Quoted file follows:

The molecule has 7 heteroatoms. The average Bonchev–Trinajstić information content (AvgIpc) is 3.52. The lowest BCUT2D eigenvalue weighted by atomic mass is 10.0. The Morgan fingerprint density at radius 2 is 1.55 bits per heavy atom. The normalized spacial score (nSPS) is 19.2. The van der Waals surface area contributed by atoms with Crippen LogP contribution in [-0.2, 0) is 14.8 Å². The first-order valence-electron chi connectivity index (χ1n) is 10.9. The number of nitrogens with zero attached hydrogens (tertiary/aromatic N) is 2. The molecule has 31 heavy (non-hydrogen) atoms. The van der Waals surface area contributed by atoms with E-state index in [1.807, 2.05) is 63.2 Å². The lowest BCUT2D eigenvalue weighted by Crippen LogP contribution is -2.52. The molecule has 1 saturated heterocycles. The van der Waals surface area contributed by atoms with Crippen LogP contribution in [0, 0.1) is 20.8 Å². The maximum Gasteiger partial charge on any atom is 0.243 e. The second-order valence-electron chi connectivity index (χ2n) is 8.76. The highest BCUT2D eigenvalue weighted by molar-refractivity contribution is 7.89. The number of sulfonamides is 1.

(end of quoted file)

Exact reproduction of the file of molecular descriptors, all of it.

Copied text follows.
The molecule has 7 heteroatoms. The average Bonchev–Trinajstić information content (AvgIpc) is 3.52. The lowest BCUT2D eigenvalue weighted by atomic mass is 10.0. The Morgan fingerprint density at radius 2 is 1.55 bits per heavy atom. The normalized spacial score (nSPS) is 19.2. The van der Waals surface area contributed by atoms with Crippen LogP contribution in [-0.2, 0) is 14.8 Å². The first-order valence-electron chi connectivity index (χ1n) is 10.9. The number of nitrogens with zero attached hydrogens (tertiary/aromatic N) is 2. The molecule has 31 heavy (non-hydrogen) atoms. The van der Waals surface area contributed by atoms with E-state index in [1.807, 2.05) is 63.2 Å². The lowest BCUT2D eigenvalue weighted by Crippen LogP contribution is -2.52. The molecule has 1 saturated heterocycles. The van der Waals surface area contributed by atoms with Crippen LogP contribution in [0, 0.1) is 20.8 Å². The maximum Gasteiger partial charge on any atom is 0.243 e. The second-order valence-electron chi connectivity index (χ2n) is 8.76. The highest BCUT2D eigenvalue weighted by molar-refractivity contribution is 7.89. The number of sulfonamides is 1.